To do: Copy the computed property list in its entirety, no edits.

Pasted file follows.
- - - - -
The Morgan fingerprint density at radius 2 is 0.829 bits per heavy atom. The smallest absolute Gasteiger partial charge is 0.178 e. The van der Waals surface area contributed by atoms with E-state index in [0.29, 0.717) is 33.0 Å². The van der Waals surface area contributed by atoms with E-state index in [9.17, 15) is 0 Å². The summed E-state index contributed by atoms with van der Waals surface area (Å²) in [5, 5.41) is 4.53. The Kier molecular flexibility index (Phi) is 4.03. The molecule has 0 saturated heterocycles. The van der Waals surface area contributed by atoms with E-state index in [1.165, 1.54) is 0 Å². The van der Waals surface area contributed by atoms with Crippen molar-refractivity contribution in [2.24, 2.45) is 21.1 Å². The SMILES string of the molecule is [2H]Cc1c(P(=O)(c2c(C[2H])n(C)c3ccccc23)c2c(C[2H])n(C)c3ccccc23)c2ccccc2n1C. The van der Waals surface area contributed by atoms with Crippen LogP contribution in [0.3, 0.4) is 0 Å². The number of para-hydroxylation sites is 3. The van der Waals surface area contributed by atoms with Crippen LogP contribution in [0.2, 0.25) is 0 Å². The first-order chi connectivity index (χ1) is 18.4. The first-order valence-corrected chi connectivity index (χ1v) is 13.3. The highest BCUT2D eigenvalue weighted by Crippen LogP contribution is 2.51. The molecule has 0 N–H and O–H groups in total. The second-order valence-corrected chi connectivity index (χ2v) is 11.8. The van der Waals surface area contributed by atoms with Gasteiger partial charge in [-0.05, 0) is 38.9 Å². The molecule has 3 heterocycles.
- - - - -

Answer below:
The Morgan fingerprint density at radius 2 is 0.829 bits per heavy atom. The smallest absolute Gasteiger partial charge is 0.178 e. The van der Waals surface area contributed by atoms with E-state index in [0.29, 0.717) is 33.0 Å². The van der Waals surface area contributed by atoms with E-state index in [9.17, 15) is 0 Å². The summed E-state index contributed by atoms with van der Waals surface area (Å²) in [5, 5.41) is 4.53. The Kier molecular flexibility index (Phi) is 4.03. The molecule has 0 saturated heterocycles. The van der Waals surface area contributed by atoms with E-state index in [1.165, 1.54) is 0 Å². The van der Waals surface area contributed by atoms with Crippen molar-refractivity contribution in [2.24, 2.45) is 21.1 Å². The SMILES string of the molecule is [2H]Cc1c(P(=O)(c2c(C[2H])n(C)c3ccccc23)c2c(C[2H])n(C)c3ccccc23)c2ccccc2n1C. The van der Waals surface area contributed by atoms with Crippen LogP contribution in [0.3, 0.4) is 0 Å². The number of para-hydroxylation sites is 3. The van der Waals surface area contributed by atoms with Crippen LogP contribution in [0.2, 0.25) is 0 Å². The first-order chi connectivity index (χ1) is 18.4. The first-order valence-corrected chi connectivity index (χ1v) is 13.3. The highest BCUT2D eigenvalue weighted by Crippen LogP contribution is 2.51. The molecule has 0 N–H and O–H groups in total. The second-order valence-corrected chi connectivity index (χ2v) is 11.8. The van der Waals surface area contributed by atoms with Gasteiger partial charge in [-0.05, 0) is 38.9 Å². The molecule has 3 heterocycles.